After 18 months, Ricks started traveling regularly for his work. Today, he has two titles: Senior Programs Manager, and Athletes Relations. The latter he came up with himself, finding it better describes his position in reaching out to challenged athletes.
“We help people with physical disabilities and we do it through a lot of ways. We give more grants for sports equipment than any other organization in the world. Locally, we do sports clinics, wheelchair yoga, wheelchair Zumba, adaptive self-defense, amputee yoga, and hand-cycle clinics. We have very dedicated people here who work all hours.”
CAF Director of Programs Carolyn Odom nominated Ricks for the Local Heroes Disability Awareness Month award. “Over the past seven years, Travis has worked his way up [at CAF],” Odom notes. “He developed Project N.Ex.T, a San Diego County program that pairs athletes who are newly injured with a similarly disabled mentor. He coordinates and attends our Amputee Mobility Clinics, eight clinics held around the U.S. every year that teach basic running skills to new amputees. He also ran a clinic last October for those injured in the Boston Marathon bombings. Travis also goes above and beyond his work duties on a weekly basis. He speaks at local schools, does regular hospital visits, and follow-up home visits to make sure that they are adjusting well post-amputation…. I have never had an employee so utterly devoted to his work.”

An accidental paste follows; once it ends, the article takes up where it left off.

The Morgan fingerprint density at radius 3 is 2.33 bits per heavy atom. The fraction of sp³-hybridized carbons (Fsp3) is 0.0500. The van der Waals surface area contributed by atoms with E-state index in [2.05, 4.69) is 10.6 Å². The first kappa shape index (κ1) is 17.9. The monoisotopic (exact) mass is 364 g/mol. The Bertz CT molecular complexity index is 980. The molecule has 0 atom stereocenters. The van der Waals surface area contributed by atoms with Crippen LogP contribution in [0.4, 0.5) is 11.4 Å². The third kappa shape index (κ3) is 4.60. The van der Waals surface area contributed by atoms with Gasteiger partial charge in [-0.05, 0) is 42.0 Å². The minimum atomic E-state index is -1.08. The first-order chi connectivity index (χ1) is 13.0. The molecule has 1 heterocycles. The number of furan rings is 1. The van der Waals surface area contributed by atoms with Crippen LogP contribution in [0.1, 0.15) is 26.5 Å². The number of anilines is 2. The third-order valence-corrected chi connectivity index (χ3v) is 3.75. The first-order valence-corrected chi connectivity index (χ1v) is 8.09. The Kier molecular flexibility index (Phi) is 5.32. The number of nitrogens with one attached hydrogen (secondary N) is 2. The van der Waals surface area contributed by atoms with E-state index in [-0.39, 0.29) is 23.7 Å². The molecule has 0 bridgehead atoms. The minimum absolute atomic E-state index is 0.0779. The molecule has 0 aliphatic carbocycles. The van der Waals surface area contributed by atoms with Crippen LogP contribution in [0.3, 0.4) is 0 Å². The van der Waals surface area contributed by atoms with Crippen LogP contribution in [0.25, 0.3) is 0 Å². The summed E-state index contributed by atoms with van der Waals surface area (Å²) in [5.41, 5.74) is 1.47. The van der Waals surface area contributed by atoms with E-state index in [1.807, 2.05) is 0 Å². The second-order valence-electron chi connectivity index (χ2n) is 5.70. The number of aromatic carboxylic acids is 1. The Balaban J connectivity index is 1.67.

Ricks also travels to Oklahoma for the Endeavor Games, which he describes as a mini Paralympics. There, he meets families and introduces them to the services CAF provides. Ricks himself is a triathlete and for the last five years has done a lot of racing, winning a national champion in 2011. In fact, you could say he does not know what it means to have “spare time.”